He wasn’t the only Prince that Detroit would claim as it’s own. Later, after I left the city’s suburbs for college, the Pistons rolled to the NBA Championships thanks, in large part, to the defensive contributions of Tayshaun Prince, a long and lanky forward, whose block against the Pacers in the Eastern Conference Finals saved a game, maybe a series, maybe even catapulted them to the title itself. A few years after that, the Tigers would sign baby-faced slugger Prince Fielder to an exorbitant $214 million contract. He’d collect four paltry hits in the ALCS against the Red Sox and get traded in the off-season amidst rumors that a teammate slept with his wife. It’s the kind of gossip-y slander The Artist would’ve appreciated.
The second, last, and best time I saw Prince play was at the Joe Louis Arena in downtown Detroit. My friend, Maria’s, dad worked for one of the auto-makers and somehow hooked us up with floor seats. Surrounding us on three sides were rows that rose into the rafters. The Red Wings skated on that floor, gliding to back-to-back Stanley Cups, while the fans pounded on the glass.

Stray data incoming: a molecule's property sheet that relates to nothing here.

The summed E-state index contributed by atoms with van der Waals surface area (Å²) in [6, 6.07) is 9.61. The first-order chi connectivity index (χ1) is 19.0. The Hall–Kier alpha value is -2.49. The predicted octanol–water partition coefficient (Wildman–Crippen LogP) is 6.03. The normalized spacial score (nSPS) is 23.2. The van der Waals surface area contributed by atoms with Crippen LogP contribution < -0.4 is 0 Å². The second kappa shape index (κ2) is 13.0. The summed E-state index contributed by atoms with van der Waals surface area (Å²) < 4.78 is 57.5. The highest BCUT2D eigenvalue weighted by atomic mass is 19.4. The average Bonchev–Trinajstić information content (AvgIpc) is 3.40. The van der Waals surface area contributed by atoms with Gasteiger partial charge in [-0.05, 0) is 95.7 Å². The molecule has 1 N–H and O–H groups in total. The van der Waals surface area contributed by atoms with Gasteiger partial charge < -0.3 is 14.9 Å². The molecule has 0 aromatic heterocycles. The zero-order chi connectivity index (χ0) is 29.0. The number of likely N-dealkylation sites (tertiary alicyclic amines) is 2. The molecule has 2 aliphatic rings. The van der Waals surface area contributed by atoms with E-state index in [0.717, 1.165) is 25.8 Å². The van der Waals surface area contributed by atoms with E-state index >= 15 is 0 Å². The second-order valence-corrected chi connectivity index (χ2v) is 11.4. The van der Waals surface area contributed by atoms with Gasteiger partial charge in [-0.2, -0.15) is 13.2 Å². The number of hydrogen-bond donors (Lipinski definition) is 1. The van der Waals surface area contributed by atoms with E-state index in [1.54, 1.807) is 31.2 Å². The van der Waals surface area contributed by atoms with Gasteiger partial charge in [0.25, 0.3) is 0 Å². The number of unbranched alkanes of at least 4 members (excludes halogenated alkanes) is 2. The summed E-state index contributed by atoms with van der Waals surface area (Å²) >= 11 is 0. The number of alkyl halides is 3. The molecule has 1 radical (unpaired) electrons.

I was there with Maria and her boyfriend, Eric, and our mutual friend, Margo. She was a skeptic. She wasn’t sure Prince was worth all this fuss. She only went because the tickets were free.
I didn’t sit for much of the concert, cheering on a parade of musical explosions: Larry Graham followed by Chaka Khan followed by His Royal Badness himself. Goddamn was it glorious, a parade of hits, one after the other. At one point, Prince sat down at his piano and tore through “Adore” and “Diamonds and Pearls” and “The Beautiful Ones” before ending on “Darling Nikki”. A few years after that, he’d stop playing that song altogether, devoting himself to the Jehovah’s Witnesses and refusing to play his dirtier tracks.
In the car on the way home, shooting along the highway that connected Detroit to our suburb, Margo couldn’t stop gushing. “Ohmygod, he’s so sexy. . .he’s just. . .so. . .ohmygod.”
I smiled. I felt vindicated.
I Wanna Be Your Lover